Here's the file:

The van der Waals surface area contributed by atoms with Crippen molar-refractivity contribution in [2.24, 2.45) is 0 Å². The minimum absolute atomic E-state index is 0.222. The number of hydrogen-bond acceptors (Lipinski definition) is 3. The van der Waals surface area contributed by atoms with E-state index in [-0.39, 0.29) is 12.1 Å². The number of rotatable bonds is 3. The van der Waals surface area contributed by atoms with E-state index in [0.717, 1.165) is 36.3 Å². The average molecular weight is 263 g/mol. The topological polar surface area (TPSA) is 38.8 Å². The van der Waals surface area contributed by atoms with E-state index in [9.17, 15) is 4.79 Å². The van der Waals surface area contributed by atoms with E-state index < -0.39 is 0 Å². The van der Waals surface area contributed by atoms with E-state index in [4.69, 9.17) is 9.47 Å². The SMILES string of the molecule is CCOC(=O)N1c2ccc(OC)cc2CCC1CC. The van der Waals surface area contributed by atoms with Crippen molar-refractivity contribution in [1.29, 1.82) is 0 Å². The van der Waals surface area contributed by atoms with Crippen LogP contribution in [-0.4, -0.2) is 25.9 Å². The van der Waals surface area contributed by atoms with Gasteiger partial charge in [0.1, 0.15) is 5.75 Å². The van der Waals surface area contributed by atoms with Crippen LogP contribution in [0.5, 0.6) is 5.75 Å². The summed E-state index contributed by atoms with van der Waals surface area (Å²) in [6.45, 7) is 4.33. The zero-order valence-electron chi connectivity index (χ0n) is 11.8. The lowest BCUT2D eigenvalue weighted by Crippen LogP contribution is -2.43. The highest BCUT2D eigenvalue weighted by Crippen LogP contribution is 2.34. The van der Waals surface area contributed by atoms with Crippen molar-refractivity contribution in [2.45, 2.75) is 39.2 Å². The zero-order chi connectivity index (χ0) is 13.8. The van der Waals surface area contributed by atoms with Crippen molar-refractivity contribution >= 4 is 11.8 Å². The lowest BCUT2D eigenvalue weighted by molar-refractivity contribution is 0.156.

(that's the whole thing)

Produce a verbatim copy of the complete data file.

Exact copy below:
The van der Waals surface area contributed by atoms with Crippen molar-refractivity contribution in [2.24, 2.45) is 0 Å². The minimum absolute atomic E-state index is 0.222. The number of hydrogen-bond acceptors (Lipinski definition) is 3. The van der Waals surface area contributed by atoms with E-state index in [-0.39, 0.29) is 12.1 Å². The number of rotatable bonds is 3. The van der Waals surface area contributed by atoms with E-state index in [0.717, 1.165) is 36.3 Å². The average molecular weight is 263 g/mol. The topological polar surface area (TPSA) is 38.8 Å². The van der Waals surface area contributed by atoms with E-state index in [9.17, 15) is 4.79 Å². The van der Waals surface area contributed by atoms with E-state index < -0.39 is 0 Å². The van der Waals surface area contributed by atoms with E-state index in [4.69, 9.17) is 9.47 Å². The SMILES string of the molecule is CCOC(=O)N1c2ccc(OC)cc2CCC1CC. The van der Waals surface area contributed by atoms with Crippen molar-refractivity contribution in [1.29, 1.82) is 0 Å². The van der Waals surface area contributed by atoms with Crippen LogP contribution in [-0.4, -0.2) is 25.9 Å². The van der Waals surface area contributed by atoms with Gasteiger partial charge in [0.1, 0.15) is 5.75 Å². The van der Waals surface area contributed by atoms with Crippen LogP contribution in [0.5, 0.6) is 5.75 Å². The summed E-state index contributed by atoms with van der Waals surface area (Å²) in [6.45, 7) is 4.33. The zero-order valence-electron chi connectivity index (χ0n) is 11.8. The lowest BCUT2D eigenvalue weighted by Crippen LogP contribution is -2.43. The highest BCUT2D eigenvalue weighted by Crippen LogP contribution is 2.34. The van der Waals surface area contributed by atoms with Crippen molar-refractivity contribution in [2.45, 2.75) is 39.2 Å². The zero-order chi connectivity index (χ0) is 13.8. The van der Waals surface area contributed by atoms with Crippen molar-refractivity contribution >= 4 is 11.8 Å². The lowest BCUT2D eigenvalue weighted by molar-refractivity contribution is 0.156.